Mazda Trucks 1994-1998 Repair Guide

Brake Drums

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REMOVAL & INSTALLATION



See Figures 1 and 2


CAUTION
Older brake pads or shoes may contain asbestos, which has been determined to be a cancer causing agent. Never clean the brake surfaces with compressed air! Avoid inhaling any dust from any brake surface! When cleaning brake surfaces, use a commercially available brake cleaning fluid.

  1. Raise the vehicle so that the wheel to be worked on is clear of the floor and install jackstands under the vehicle.
  2.  



Click image to see an enlarged view

Fig. Fig. 1: To remove the rear brake drum, first safely raise the rear of the vehicle and remove the wheel ...

  1. Remove the hub cap and the wheel/tire assembly. Remove the 3 retaining nuts and remove the brake drum. It may be necessary to back off the brake shoe adjustment in order to remove the brake drum. This is because the drum might be grooved or worn from being in service for an extended period of time.
  2.  



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Fig. Fig. 2: ... then grasp hold of the drum and pull it from the axle flange and brake shoes

  1. Before installing a new brake drum, be sure and remove any protective coating with carburetor degreaser.
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  3. Install the brake drum in the reverse order of removal and adjusts the brakes.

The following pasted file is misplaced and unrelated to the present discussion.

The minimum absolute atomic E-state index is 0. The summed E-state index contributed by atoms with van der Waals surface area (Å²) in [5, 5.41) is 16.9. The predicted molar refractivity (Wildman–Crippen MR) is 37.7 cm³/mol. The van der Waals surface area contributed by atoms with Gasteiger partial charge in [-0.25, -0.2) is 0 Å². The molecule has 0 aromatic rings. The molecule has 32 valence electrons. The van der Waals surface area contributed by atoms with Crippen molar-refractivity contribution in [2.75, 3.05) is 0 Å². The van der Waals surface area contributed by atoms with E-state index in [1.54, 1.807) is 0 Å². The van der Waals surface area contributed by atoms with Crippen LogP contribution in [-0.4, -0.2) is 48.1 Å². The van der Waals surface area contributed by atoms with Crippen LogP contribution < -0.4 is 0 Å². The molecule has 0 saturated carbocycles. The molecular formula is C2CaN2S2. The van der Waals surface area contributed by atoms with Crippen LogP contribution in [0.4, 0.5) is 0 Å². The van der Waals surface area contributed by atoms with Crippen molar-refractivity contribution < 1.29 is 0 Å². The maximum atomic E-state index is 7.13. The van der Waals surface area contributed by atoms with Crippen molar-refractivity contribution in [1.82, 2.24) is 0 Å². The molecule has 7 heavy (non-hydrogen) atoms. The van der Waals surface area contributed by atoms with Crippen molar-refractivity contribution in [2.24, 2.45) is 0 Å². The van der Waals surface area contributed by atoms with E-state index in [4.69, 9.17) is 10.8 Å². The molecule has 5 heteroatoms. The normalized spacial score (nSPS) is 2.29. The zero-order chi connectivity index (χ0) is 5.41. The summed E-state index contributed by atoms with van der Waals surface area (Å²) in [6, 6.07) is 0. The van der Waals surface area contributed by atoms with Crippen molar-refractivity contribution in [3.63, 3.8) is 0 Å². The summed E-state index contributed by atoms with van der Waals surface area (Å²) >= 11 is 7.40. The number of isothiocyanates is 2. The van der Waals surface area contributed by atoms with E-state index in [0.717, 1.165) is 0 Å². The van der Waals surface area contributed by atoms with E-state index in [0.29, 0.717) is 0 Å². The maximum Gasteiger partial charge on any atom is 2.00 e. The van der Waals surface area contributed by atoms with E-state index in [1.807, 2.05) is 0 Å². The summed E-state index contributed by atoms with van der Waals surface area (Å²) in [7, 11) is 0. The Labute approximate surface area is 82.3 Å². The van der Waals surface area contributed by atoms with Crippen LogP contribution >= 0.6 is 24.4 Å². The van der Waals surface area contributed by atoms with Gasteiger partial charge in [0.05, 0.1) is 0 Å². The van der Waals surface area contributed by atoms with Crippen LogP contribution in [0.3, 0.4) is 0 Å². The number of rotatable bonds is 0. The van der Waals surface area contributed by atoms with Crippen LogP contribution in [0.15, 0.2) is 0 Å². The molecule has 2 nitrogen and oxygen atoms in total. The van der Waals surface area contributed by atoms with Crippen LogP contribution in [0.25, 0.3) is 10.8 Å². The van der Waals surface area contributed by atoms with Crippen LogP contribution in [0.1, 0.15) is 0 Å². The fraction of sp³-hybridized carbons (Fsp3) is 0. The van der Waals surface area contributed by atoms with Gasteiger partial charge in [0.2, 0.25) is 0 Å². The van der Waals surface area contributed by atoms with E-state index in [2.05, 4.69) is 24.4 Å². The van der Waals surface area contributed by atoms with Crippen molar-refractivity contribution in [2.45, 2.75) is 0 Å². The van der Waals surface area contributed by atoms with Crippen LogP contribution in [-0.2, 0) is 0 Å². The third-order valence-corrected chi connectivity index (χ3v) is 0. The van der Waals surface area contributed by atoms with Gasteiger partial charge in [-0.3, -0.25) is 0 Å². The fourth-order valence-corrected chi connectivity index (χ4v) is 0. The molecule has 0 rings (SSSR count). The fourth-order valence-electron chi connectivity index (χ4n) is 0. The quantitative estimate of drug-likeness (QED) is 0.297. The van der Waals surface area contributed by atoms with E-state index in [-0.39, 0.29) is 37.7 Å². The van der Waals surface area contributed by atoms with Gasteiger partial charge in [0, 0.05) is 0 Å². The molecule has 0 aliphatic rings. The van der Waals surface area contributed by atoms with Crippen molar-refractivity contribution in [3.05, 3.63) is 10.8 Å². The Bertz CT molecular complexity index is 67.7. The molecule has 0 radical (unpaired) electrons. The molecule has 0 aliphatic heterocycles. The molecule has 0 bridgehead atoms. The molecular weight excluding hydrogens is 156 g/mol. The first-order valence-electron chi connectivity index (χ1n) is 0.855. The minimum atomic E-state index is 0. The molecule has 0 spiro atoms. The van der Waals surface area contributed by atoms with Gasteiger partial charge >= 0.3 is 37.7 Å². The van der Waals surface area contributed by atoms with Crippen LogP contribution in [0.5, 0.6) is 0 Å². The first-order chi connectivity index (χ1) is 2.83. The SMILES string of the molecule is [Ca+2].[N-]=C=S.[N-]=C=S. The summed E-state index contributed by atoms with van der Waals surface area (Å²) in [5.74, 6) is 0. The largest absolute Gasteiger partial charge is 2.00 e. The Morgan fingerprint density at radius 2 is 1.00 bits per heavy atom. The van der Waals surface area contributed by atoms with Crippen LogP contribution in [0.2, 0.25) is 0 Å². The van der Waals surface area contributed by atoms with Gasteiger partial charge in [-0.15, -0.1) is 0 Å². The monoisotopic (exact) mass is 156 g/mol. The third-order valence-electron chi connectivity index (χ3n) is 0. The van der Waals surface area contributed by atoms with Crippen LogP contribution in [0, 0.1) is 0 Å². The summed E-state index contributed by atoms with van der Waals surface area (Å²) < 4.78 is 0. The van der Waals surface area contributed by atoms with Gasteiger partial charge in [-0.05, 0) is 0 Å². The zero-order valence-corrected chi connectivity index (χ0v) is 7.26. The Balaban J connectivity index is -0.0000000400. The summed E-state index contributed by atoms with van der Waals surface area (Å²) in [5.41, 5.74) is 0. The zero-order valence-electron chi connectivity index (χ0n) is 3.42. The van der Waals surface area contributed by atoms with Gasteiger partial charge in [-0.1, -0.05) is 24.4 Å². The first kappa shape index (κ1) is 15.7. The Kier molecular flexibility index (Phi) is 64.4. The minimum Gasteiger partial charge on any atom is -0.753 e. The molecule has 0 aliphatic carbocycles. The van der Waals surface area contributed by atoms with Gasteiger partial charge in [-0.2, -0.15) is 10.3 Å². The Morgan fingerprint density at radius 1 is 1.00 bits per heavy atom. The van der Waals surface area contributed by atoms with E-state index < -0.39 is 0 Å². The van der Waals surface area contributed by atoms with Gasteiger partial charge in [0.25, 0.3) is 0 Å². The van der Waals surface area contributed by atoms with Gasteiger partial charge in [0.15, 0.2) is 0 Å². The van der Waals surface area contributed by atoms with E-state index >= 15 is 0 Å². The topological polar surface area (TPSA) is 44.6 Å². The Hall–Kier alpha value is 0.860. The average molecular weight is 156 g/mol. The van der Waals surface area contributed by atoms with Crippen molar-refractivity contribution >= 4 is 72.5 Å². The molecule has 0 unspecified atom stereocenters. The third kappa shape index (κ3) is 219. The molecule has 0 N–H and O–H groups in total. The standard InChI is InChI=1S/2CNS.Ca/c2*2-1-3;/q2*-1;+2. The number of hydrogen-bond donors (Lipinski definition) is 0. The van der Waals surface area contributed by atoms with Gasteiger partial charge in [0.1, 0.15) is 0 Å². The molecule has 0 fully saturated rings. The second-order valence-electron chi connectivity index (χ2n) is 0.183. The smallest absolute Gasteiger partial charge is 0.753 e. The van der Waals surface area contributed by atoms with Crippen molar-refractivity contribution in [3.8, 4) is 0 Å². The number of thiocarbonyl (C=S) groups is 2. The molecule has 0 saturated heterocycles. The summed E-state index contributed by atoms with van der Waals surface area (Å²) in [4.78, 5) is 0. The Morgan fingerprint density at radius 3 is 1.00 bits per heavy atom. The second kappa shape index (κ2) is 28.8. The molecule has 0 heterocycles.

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INSPECTION



See Figure 3



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Fig. Fig. 3: Drum brake service limits. The maximum inside diameter is cast into the drum

After the brake drum has been removed from the vehicle, it should be inspected for run-out, severe scoring cracks, and the proper inside diameter.

Minor scores on a brake drum can be removed with fine emery cloth, provided that all grit is removed from the drum before it is installed on the vehicle.

A badly scored, rough, or out-of-round (run-out) drum can be ground or turned on a brake drum lathe. Do not remove any more material from the drum than is necessary to provide a smooth surface for the brake shoe to contact. The maximum diameter of the braking surface is shown on the inside of each brake drum. Brake drums that exceed the maximum braking surface diameter shown on the brake drum, either through wear or refinishing, must be replaced. This is because after the outside wall of the brake drum reaches a certain thickness (thinner than the original thickness) the drum loses its ability to dissipate the heat created by the friction between the brake drum and the brake shoes, when the brakes are applied. Also the brake drum will have more tendency to warp and/or crack.

The maximum braking surface diameter specification, which is shown on each drum, allows for a 0.060 in. (1.5mm) machining cut over the original nominal drum diameter plus 0.030 in. (0.76mm) additional wear before reaching the diameter where the drum must be discarded. Use a brake drum micrometer to measure the inside diameter of the brake drums.

 
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